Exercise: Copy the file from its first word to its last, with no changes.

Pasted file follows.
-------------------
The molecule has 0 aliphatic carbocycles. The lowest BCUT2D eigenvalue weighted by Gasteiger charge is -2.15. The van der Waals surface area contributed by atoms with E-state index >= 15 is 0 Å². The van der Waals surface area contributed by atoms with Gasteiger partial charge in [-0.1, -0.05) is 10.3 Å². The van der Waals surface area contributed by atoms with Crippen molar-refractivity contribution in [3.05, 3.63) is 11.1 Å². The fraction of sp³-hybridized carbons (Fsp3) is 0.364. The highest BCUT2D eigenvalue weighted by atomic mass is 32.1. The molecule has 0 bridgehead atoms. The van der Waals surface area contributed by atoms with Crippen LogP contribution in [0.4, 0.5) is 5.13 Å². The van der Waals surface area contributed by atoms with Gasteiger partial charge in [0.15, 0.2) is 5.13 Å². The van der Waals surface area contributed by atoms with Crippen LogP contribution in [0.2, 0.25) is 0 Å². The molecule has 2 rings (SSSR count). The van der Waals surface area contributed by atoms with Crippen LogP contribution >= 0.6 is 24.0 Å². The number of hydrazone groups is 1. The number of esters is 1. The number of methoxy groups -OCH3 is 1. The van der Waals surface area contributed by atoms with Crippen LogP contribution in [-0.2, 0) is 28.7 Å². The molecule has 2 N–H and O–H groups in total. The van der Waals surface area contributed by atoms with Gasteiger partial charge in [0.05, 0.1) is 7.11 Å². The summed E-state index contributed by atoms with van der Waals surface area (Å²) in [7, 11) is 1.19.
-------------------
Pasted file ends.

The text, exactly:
The molecule has 0 aliphatic carbocycles. The lowest BCUT2D eigenvalue weighted by Gasteiger charge is -2.15. The van der Waals surface area contributed by atoms with E-state index >= 15 is 0 Å². The van der Waals surface area contributed by atoms with Gasteiger partial charge in [-0.1, -0.05) is 10.3 Å². The van der Waals surface area contributed by atoms with Crippen molar-refractivity contribution in [3.05, 3.63) is 11.1 Å². The fraction of sp³-hybridized carbons (Fsp3) is 0.364. The highest BCUT2D eigenvalue weighted by atomic mass is 32.1. The molecule has 0 bridgehead atoms. The van der Waals surface area contributed by atoms with Crippen LogP contribution in [0.4, 0.5) is 5.13 Å². The van der Waals surface area contributed by atoms with Gasteiger partial charge in [0.15, 0.2) is 5.13 Å². The van der Waals surface area contributed by atoms with Crippen LogP contribution in [0.2, 0.25) is 0 Å². The molecule has 2 rings (SSSR count). The van der Waals surface area contributed by atoms with Crippen LogP contribution >= 0.6 is 24.0 Å². The number of hydrazone groups is 1. The number of esters is 1. The number of methoxy groups -OCH3 is 1. The van der Waals surface area contributed by atoms with Crippen LogP contribution in [-0.2, 0) is 28.7 Å². The molecule has 2 N–H and O–H groups in total. The van der Waals surface area contributed by atoms with Gasteiger partial charge in [0.05, 0.1) is 7.11 Å². The summed E-state index contributed by atoms with van der Waals surface area (Å²) in [7, 11) is 1.19.